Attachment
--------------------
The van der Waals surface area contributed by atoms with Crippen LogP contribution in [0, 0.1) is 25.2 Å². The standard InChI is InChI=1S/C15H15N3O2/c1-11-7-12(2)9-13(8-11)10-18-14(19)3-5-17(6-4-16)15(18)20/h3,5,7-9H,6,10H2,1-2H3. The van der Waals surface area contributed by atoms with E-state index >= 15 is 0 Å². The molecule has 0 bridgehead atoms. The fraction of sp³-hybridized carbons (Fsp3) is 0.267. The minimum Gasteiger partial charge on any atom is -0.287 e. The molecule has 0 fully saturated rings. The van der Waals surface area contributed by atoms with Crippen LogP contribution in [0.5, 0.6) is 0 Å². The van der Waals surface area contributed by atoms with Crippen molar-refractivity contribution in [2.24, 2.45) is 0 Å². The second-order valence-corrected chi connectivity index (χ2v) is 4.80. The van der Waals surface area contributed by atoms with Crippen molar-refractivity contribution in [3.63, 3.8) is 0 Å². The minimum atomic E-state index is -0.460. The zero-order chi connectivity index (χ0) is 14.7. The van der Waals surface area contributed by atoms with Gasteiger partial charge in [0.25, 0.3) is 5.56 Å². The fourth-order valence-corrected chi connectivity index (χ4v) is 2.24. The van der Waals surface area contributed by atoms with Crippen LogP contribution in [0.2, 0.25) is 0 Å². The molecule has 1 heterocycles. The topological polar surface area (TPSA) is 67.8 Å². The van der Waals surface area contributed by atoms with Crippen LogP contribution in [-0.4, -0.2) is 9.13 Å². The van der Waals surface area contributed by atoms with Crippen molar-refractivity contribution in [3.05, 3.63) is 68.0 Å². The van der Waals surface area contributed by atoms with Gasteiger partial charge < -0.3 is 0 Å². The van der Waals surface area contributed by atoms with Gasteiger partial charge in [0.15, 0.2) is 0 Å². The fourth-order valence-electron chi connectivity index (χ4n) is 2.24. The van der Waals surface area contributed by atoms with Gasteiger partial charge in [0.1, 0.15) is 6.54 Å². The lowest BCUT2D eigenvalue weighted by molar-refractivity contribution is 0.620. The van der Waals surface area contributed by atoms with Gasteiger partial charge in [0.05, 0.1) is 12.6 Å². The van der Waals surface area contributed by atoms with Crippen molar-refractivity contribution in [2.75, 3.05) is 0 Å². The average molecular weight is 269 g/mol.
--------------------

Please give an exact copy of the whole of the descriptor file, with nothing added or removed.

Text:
The van der Waals surface area contributed by atoms with Crippen LogP contribution in [0, 0.1) is 25.2 Å². The standard InChI is InChI=1S/C15H15N3O2/c1-11-7-12(2)9-13(8-11)10-18-14(19)3-5-17(6-4-16)15(18)20/h3,5,7-9H,6,10H2,1-2H3. The van der Waals surface area contributed by atoms with E-state index >= 15 is 0 Å². The molecule has 0 bridgehead atoms. The fraction of sp³-hybridized carbons (Fsp3) is 0.267. The minimum Gasteiger partial charge on any atom is -0.287 e. The molecule has 0 fully saturated rings. The van der Waals surface area contributed by atoms with Crippen LogP contribution in [0.5, 0.6) is 0 Å². The van der Waals surface area contributed by atoms with Crippen molar-refractivity contribution in [2.24, 2.45) is 0 Å². The second-order valence-corrected chi connectivity index (χ2v) is 4.80. The van der Waals surface area contributed by atoms with Crippen molar-refractivity contribution in [3.63, 3.8) is 0 Å². The minimum atomic E-state index is -0.460. The zero-order chi connectivity index (χ0) is 14.7. The van der Waals surface area contributed by atoms with Gasteiger partial charge in [0.25, 0.3) is 5.56 Å². The fourth-order valence-corrected chi connectivity index (χ4v) is 2.24. The van der Waals surface area contributed by atoms with Crippen LogP contribution in [0.2, 0.25) is 0 Å². The molecule has 1 heterocycles. The topological polar surface area (TPSA) is 67.8 Å². The van der Waals surface area contributed by atoms with Crippen LogP contribution in [-0.4, -0.2) is 9.13 Å². The van der Waals surface area contributed by atoms with Crippen molar-refractivity contribution in [3.05, 3.63) is 68.0 Å². The van der Waals surface area contributed by atoms with Gasteiger partial charge < -0.3 is 0 Å². The van der Waals surface area contributed by atoms with Gasteiger partial charge in [0.15, 0.2) is 0 Å². The fourth-order valence-electron chi connectivity index (χ4n) is 2.24. The van der Waals surface area contributed by atoms with Gasteiger partial charge in [0.1, 0.15) is 6.54 Å². The lowest BCUT2D eigenvalue weighted by molar-refractivity contribution is 0.620. The van der Waals surface area contributed by atoms with Gasteiger partial charge in [0.05, 0.1) is 12.6 Å². The van der Waals surface area contributed by atoms with Crippen molar-refractivity contribution in [2.75, 3.05) is 0 Å². The average molecular weight is 269 g/mol.